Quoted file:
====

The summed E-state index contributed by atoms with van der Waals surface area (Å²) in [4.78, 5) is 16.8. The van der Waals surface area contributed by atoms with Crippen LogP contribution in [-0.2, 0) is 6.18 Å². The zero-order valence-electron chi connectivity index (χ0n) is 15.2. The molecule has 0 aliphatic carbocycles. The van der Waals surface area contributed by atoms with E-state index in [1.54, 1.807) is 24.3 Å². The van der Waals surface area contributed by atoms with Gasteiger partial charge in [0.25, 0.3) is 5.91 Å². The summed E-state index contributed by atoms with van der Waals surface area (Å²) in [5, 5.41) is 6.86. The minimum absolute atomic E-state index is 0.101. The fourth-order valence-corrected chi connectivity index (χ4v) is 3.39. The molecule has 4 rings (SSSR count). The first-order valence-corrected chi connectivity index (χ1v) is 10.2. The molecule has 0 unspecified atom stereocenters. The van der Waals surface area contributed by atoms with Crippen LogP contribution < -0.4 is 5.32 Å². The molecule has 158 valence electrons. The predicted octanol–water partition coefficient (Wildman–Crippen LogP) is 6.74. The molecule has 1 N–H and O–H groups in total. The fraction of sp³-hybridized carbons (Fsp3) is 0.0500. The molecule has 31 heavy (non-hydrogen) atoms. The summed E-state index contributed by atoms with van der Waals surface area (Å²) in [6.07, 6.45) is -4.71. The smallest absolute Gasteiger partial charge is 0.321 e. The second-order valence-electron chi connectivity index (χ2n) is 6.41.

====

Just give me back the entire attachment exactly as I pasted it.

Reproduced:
The summed E-state index contributed by atoms with van der Waals surface area (Å²) in [4.78, 5) is 16.8. The van der Waals surface area contributed by atoms with Crippen LogP contribution in [-0.2, 0) is 6.18 Å². The zero-order valence-electron chi connectivity index (χ0n) is 15.2. The molecule has 0 aliphatic carbocycles. The van der Waals surface area contributed by atoms with E-state index in [1.54, 1.807) is 24.3 Å². The van der Waals surface area contributed by atoms with Gasteiger partial charge in [0.25, 0.3) is 5.91 Å². The summed E-state index contributed by atoms with van der Waals surface area (Å²) in [5, 5.41) is 6.86. The minimum absolute atomic E-state index is 0.101. The fourth-order valence-corrected chi connectivity index (χ4v) is 3.39. The molecule has 4 rings (SSSR count). The first-order valence-corrected chi connectivity index (χ1v) is 10.2. The molecule has 0 unspecified atom stereocenters. The van der Waals surface area contributed by atoms with Crippen LogP contribution < -0.4 is 5.32 Å². The molecule has 158 valence electrons. The predicted octanol–water partition coefficient (Wildman–Crippen LogP) is 6.74. The molecule has 1 N–H and O–H groups in total. The fraction of sp³-hybridized carbons (Fsp3) is 0.0500. The molecule has 31 heavy (non-hydrogen) atoms. The summed E-state index contributed by atoms with van der Waals surface area (Å²) in [6.07, 6.45) is -4.71. The smallest absolute Gasteiger partial charge is 0.321 e. The second-order valence-electron chi connectivity index (χ2n) is 6.41.